• Punctal occlusion. This is a procedure in which a plug is inserted into the tear drain of your lower eyelid. Your doctor can use a temporary plug that dissolves on its own, or you can have one made of silicone that must be removed by a doctor.
  • Surgery. A surgeon can tighten your lower eyelids to help your eyes hold on to tears.

According to the American Optometric Association, taking omega-3 fatty acid supplements may help with dry eye. Omega-3 fatty acids can also be found in a variety of fish, nuts, and seeds.

A 2021 review suggests that, in some cases, vitamin A and D supplementation may help improve symptoms of dry eye.

It’s a good idea to speak with your doctor about potential vitamin deficiencies and whether you should take dietary supplements.

There are many things that can contribute to dry eye or make the situation worse. Incorporating some of these habits into your day may prove helpful.


Some daily practices you can try to help with dry eye include:

  • Avoid rubbing your eyes.
  • Apply a warm compress to your eyelids several times a day.
  • Avoid eye drops with preservatives.
  • Use a humidifier whenever possible.
  • Rest your eyes when they feel irritated.
  • Make it a point to blink more often.
  • Aim for a full night’s sleep every night.
  • Stay hydrated by drinking water throughout the day.
  • Drink alcohol only in moderation.
  • Reduce screen time. If possible, lower the height of your screen so you’re looking slightly down.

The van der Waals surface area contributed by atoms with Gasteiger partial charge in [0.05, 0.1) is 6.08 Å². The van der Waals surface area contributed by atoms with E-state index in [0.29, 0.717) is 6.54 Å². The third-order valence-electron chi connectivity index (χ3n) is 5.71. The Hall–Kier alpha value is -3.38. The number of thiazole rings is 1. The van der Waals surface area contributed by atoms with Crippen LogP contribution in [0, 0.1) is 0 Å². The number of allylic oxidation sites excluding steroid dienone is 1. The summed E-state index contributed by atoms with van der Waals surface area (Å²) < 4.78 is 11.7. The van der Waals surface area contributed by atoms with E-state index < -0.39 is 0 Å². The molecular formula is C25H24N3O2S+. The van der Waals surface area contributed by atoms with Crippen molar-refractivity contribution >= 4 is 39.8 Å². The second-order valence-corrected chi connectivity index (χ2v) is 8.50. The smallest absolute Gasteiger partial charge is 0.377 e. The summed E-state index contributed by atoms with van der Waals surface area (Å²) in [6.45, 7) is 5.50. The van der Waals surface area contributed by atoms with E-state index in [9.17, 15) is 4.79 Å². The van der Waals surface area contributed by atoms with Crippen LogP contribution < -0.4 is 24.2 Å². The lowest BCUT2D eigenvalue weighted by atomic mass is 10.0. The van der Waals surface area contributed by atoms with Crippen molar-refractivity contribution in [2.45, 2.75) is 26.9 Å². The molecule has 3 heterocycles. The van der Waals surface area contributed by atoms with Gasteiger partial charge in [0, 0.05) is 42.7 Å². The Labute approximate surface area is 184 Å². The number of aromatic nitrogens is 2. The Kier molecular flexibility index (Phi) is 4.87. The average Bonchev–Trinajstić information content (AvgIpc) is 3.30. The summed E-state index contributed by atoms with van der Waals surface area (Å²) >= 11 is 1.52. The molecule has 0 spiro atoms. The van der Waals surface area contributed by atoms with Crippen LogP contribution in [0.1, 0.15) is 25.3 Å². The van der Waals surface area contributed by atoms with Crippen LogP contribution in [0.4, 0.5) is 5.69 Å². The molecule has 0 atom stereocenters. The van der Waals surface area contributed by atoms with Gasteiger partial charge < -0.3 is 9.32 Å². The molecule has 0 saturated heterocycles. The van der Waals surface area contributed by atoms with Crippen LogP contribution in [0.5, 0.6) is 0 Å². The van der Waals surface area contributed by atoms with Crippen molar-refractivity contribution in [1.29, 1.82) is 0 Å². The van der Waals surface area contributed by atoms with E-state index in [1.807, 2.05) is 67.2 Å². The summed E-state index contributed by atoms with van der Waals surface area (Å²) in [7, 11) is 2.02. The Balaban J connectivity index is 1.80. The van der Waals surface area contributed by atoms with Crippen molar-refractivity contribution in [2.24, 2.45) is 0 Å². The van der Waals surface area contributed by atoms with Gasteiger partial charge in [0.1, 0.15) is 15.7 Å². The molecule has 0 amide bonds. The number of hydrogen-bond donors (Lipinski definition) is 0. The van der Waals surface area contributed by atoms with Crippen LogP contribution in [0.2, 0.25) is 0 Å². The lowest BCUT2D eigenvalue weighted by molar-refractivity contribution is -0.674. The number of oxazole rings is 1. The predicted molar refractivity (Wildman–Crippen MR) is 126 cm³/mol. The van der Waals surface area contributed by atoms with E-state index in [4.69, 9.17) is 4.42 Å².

• If you wear contact lenses, make sure you’re wearing and cleaning them properly.
  • Skip wearing contact lenses 1 day per week to help with dryness.


You can try to adjust your environment to help dry eye by doing the following:

  • Try to avoid smoke and other air pollutants.
  • Wear sunglasses or tinted glasses whenever you’re outdoors.
  • Protect your eyes from windy conditions with large glasses or wraparound frames.
  • Try to avoid the breeze from fans and heating and air vents.

You can change your daily habits and try over-the-counter (OTC) artificial tears, but knowing the cause of your dry eye may help guide other treatments.

Some of the causes of dry eye are:

  • inflammation of the eyelids (blepharitis) or surfaces of the eye
  • inward or outward turning of eyelids
  • low tear production
  • poor quality tears
  • hormonal changes
  • long-term contact lens use
  • certain medications such antihistamines, decongestants, blood pressure medications, and antidepressants

Underlying health conditions associated with dry eye syndrome include:

  • psoriasis
  • seborrheic dermatitis
  • rheumatoid arthritis
  • rosacea
  • Sjögren’s
  • diabetes
  • thyroid disorders
  • Bell’s palsy
  • lupus

Sometimes, treating the underlying condition can help improve dry eye. Treatment may depend on the cause as much as the symptoms, so it’s important to have a doctor make the diagnosis.

Dry eye syndrome is a common eye concern, especially as you get older.

Yet, recent years have brought several improvements in treatment of dry eye — and research is ongoing. Therapies are beginning to focus more on the treating the causes of dry eye rather than just the symptoms.

If OTC products aren’t helping, it may be time to speak with your eye doctor. Be sure to mention all your symptoms any underlying conditions

Your doctor can explain the potential benefits and side effects of each type of treatment and help you choose the therapy that’s right for you.